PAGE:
What makes this politicisation of ‘everything’ cancerous is that it spreads and it is also 'conflict-bearing'. We are talking about peoples’ means of living here. If I were given one of these positions, I would be thinking of what happens to my dear family and me in the possible event of a change of government. The course of action is blatant: stash some money somewhere. But the pay itself is not enough. ‘Corruption the saviour’. Please don’t get me wrong. I love Ghana very much and hate corruption, but I am also a rational human being. If there aren’t adequate checks and balances, and people can get away with corruption, it will be irrational not to do things (by hook or crook) to ones advantage in a competition, and an uncertain environment such as ours. As this problem spreads at this alarming rate into our everyday experiences, it will affect our limited housing, contract awarding, state sponsored further education or scholarships abroad, etc. It will eventually show its face in health service provision and then even in food distribution. WAR! Hey! Don’t get me wrong. I don’t mean we should go to war. If it gets that far, civil conflict will be hard to avoid as our men in arms (the military) will clearly divided along party lines. That’s quite far off for now, but we are sleep walking into a political segregation. What the ‘cancer’ is now doing is encouraging serious corruption at most level of our public sector. It is also slowing down the pace of our growth.

The Better of Two Evils.

What we will prefer to come out of fair elections is probably ‘the better of two ELVIS’, rather than what we currently have; the slightly better of two EVILS. We seem to have only two parties now due to how elections are won; most expensive campaigns rule the day. Until the CPP also get some rich sponsors to ferry unemployed ‘supporters’ to their rallies to create the impression that they also have a large following, we are stuck with these two 'think-alikes'. The mentality of most Ghanaians is to be part of a winning party. Create the impression of a winner with mammoth rallies and you will be onto a winner. You will attract even more sponsors (or rather investors) who will hope to share the spoils of the winner; ex-gratis, per diem, BMW 7 series for peanuts, show offs at funerals, etc.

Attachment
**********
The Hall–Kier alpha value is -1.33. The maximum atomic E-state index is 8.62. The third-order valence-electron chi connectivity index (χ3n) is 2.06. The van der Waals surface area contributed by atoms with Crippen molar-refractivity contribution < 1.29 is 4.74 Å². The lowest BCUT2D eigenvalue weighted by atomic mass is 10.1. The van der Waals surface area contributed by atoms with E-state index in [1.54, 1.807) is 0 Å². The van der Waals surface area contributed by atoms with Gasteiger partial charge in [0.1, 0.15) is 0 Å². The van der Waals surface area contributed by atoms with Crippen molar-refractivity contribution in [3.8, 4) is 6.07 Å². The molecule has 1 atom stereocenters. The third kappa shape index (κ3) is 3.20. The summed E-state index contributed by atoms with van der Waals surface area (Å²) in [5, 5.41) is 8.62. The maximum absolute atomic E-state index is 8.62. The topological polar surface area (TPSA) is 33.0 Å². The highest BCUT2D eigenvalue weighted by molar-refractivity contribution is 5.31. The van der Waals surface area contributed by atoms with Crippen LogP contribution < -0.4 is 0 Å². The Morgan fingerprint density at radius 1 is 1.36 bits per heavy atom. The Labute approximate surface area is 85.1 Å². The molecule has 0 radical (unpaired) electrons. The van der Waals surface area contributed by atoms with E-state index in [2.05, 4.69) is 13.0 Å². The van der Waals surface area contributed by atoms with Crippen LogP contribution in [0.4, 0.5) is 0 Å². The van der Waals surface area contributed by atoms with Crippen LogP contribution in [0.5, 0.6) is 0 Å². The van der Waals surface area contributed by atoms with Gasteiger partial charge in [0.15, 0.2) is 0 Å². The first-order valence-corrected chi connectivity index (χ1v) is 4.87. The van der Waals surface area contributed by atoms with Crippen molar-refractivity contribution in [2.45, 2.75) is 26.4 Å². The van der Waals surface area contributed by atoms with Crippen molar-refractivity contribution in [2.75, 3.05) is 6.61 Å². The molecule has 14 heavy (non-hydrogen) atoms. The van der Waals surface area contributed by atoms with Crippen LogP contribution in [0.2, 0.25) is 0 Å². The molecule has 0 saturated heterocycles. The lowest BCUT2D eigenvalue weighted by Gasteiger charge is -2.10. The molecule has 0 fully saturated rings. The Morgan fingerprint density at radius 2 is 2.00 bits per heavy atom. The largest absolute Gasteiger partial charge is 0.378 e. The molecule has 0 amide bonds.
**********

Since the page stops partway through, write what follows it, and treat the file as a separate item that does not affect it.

There are other areas of your lives that this problem might have visited that we probably don’t know. We will all appreciate to know from you. The long term lasting peace and accelerated development of Ghana will be much served if the system is completely overhauled. Some of those who will blame the government at the time of the drawing of the constitution should bow their heads in shame because they boycotted it, and when they had the chance in government, they did nothing. They also had to exploit the weaknesses in the system to pay off their mountain of election campaign debts. The cycle will continue.

This problem will not go away on its own. We need a new and more accountable, non-antagonistic, non-tribal/ethnic and very efficient system in place. A system that does not prioritise winning elections, but rather reward good governance and measures their performance according to the provision of social infrastructure and others. We need the ???Rotary/ Rotational System’. We need to act now.



By P. K. Blankson.